In 1788, a young gentlewoman raised in the vicarage of an English village married a handsome, haughty and penniless army officer. In any Jane Austen novel that would be the end of the story, but for the real-life woman who would play an integral part in establishing Australia’s wool industry, it was just the beginning
John Macarthur took credit for establishing the Australian wool industry and would feature on the two-dollar note, but it was practical Elizabeth who managed their holdings—while dealing with the results of John’s manias: duels, quarrels, court cases, a military coup, long absences overseas, grandiose construction projects and, finally, his descent into certified insanity.- goodreads
As soon as I finished reading A Room Made of Leaves by Kate Grenville, I knew that I must read A Life at the Edge of the World. I really wanted to get to know the real Elizabeth, after reading about Kate Grenville’s imagined version.
This is the true story of a strong woman, who was truly a farmer, and not just a farmer’s wife, in the days when women weren’t expected to do much more than socialise and entertain. The Macarthur farming enterprise into Merino Sheep would not have happened or been successful without Elizabeth at the helm. She did the work, but then stood back and allowed her husband to take the credit, without a complaint.
I thought Elizabeth’s life, although priveleged, to be very sad. Her husband was away in London often, and for long periods of time, while Elizabeth stayed home and managed the farm, while caring for a large family of children. Four of her children died, and her boys also spent time away from her, in London.
Michelle Scott Tucker, has captured Elizabeth Macarthur perfectly, due to her meticulous research. This is evident in the bibliography, the notes which contained a huge amount of detail, and the comprehensive index.
I learnt about John Macarthur at school, but knew nothing of his wife Elizabeth. I’m so pleased that I read this book to set that wrong right. Elizabeth Macarthur’s story should be taught in history lessons, along with the story of her husband. Elizabeth was as much a pioneer of the wool industry and of this country, as was her husband.
Quotes From The Book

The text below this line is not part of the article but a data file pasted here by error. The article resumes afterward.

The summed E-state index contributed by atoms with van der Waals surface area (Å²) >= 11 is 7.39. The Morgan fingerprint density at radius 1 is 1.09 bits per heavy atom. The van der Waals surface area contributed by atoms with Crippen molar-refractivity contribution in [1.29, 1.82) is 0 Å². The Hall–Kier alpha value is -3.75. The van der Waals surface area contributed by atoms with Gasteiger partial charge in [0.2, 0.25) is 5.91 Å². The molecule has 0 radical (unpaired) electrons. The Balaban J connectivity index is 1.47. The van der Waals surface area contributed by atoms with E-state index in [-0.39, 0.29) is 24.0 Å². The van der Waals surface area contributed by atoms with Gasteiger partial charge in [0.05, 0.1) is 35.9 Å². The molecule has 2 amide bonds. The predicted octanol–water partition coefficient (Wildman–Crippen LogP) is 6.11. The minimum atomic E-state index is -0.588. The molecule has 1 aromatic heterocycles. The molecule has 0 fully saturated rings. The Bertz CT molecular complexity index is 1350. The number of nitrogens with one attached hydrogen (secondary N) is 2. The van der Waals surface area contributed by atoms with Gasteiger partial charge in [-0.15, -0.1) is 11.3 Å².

“As her daughter’s health improved, Elizabeth turned her energies and focus to the farms. That is not to say, with John away, she hadn’t already been working. Apart from a handful of aristocrats, Elizabeth and the other women of her era never stopped working. They worked every day of their lives and worked extraordinarily hard. The so-called ‘farmer and his wife’ were, in reality, both farmers and then, as now, the wife’s labour inside and outside the home was crucial to the running of the farm and the economic wellbeing of the family. Elizabeth Macarthur was no exception. She was, at that time, again, merely one of a number of women who had sole responsibility for their families’ farms”. (p.208)
“Australian history has been, until recently, very much the history of white men working—as farmers, as soldiers, as miners, as explorers. Women and other outsiders were largely written out, as if they were merely peripheral to the real story. In the history of Australian farming, though, women very much were the real story. Elizabeth Macarthur is only one of many women who were—and are—crucial to the family farming enterprise. In her ambition, her fortitude and her love for her family she was just like many other strong and intelligent farm women”. (pp. 329-30)
Star Rating: 4.5 stars
About the Author
Published in 2018 by Text Publishing.
Softcover, 385 pages, including bibliography, notes and index.
All books that I review have been purchased by me or borrowed from the library, unless otherwise stated.
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